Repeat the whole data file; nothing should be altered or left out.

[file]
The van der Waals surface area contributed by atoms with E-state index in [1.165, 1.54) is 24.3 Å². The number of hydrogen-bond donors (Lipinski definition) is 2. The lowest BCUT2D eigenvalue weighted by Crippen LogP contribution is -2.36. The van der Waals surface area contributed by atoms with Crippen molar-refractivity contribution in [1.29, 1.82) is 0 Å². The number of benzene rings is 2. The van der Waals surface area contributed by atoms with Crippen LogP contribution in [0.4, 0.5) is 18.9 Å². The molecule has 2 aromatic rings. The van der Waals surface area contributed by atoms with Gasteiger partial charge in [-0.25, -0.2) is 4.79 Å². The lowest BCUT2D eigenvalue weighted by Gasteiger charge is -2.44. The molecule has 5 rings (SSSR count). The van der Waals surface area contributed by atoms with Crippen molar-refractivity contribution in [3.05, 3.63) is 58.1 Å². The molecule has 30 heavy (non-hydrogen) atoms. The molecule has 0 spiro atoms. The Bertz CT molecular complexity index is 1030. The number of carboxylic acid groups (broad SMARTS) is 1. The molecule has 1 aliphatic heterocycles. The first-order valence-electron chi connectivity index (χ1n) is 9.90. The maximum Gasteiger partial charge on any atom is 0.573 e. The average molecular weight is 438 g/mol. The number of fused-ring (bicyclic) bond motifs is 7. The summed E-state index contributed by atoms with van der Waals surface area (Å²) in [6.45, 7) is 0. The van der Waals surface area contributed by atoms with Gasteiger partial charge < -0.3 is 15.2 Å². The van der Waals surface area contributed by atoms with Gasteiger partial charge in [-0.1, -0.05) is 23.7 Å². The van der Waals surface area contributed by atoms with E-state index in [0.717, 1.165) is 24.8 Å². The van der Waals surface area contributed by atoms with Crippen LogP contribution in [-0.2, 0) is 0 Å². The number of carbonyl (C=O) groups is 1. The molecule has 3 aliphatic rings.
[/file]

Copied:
The van der Waals surface area contributed by atoms with E-state index in [1.165, 1.54) is 24.3 Å². The number of hydrogen-bond donors (Lipinski definition) is 2. The lowest BCUT2D eigenvalue weighted by Crippen LogP contribution is -2.36. The van der Waals surface area contributed by atoms with Crippen molar-refractivity contribution in [1.29, 1.82) is 0 Å². The number of benzene rings is 2. The van der Waals surface area contributed by atoms with Crippen LogP contribution in [0.4, 0.5) is 18.9 Å². The molecule has 2 aromatic rings. The van der Waals surface area contributed by atoms with Gasteiger partial charge in [-0.25, -0.2) is 4.79 Å². The lowest BCUT2D eigenvalue weighted by Gasteiger charge is -2.44. The molecule has 5 rings (SSSR count). The van der Waals surface area contributed by atoms with Crippen molar-refractivity contribution in [3.05, 3.63) is 58.1 Å². The molecule has 30 heavy (non-hydrogen) atoms. The molecule has 0 spiro atoms. The Bertz CT molecular complexity index is 1030. The number of carboxylic acid groups (broad SMARTS) is 1. The molecule has 1 aliphatic heterocycles. The first-order valence-electron chi connectivity index (χ1n) is 9.90. The maximum Gasteiger partial charge on any atom is 0.573 e. The average molecular weight is 438 g/mol. The number of fused-ring (bicyclic) bond motifs is 7. The summed E-state index contributed by atoms with van der Waals surface area (Å²) in [6.45, 7) is 0. The van der Waals surface area contributed by atoms with Gasteiger partial charge < -0.3 is 15.2 Å². The van der Waals surface area contributed by atoms with Gasteiger partial charge in [-0.1, -0.05) is 23.7 Å². The van der Waals surface area contributed by atoms with E-state index in [0.717, 1.165) is 24.8 Å². The van der Waals surface area contributed by atoms with Crippen LogP contribution in [-0.2, 0) is 0 Å². The number of carbonyl (C=O) groups is 1. The molecule has 3 aliphatic rings.